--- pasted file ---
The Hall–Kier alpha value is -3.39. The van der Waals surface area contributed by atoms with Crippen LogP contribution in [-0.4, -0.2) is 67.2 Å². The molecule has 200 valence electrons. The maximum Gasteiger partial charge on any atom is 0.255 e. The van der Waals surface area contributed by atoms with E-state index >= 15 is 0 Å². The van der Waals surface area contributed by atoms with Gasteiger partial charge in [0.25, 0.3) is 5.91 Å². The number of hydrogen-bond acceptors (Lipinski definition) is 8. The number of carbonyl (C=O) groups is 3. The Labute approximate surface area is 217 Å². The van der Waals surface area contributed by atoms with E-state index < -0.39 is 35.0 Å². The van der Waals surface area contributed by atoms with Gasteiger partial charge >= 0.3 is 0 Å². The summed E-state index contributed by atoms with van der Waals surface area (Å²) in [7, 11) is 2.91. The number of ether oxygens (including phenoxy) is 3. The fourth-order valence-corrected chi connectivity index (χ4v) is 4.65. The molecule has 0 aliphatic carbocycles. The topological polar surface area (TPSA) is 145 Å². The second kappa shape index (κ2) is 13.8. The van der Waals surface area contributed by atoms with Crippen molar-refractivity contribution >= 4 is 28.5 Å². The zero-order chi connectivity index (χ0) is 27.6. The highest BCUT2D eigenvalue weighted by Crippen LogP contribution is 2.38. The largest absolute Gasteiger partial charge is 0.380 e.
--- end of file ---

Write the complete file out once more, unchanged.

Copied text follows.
The Hall–Kier alpha value is -3.39. The van der Waals surface area contributed by atoms with Crippen LogP contribution in [-0.4, -0.2) is 67.2 Å². The molecule has 200 valence electrons. The maximum Gasteiger partial charge on any atom is 0.255 e. The van der Waals surface area contributed by atoms with E-state index >= 15 is 0 Å². The van der Waals surface area contributed by atoms with Gasteiger partial charge in [0.25, 0.3) is 5.91 Å². The number of hydrogen-bond acceptors (Lipinski definition) is 8. The number of carbonyl (C=O) groups is 3. The Labute approximate surface area is 217 Å². The van der Waals surface area contributed by atoms with E-state index < -0.39 is 35.0 Å². The van der Waals surface area contributed by atoms with Gasteiger partial charge >= 0.3 is 0 Å². The summed E-state index contributed by atoms with van der Waals surface area (Å²) in [7, 11) is 2.91. The number of ether oxygens (including phenoxy) is 3. The fourth-order valence-corrected chi connectivity index (χ4v) is 4.65. The molecule has 0 aliphatic carbocycles. The topological polar surface area (TPSA) is 145 Å². The second kappa shape index (κ2) is 13.8. The van der Waals surface area contributed by atoms with Crippen molar-refractivity contribution >= 4 is 28.5 Å². The zero-order chi connectivity index (χ0) is 27.6. The highest BCUT2D eigenvalue weighted by Crippen LogP contribution is 2.38. The largest absolute Gasteiger partial charge is 0.380 e.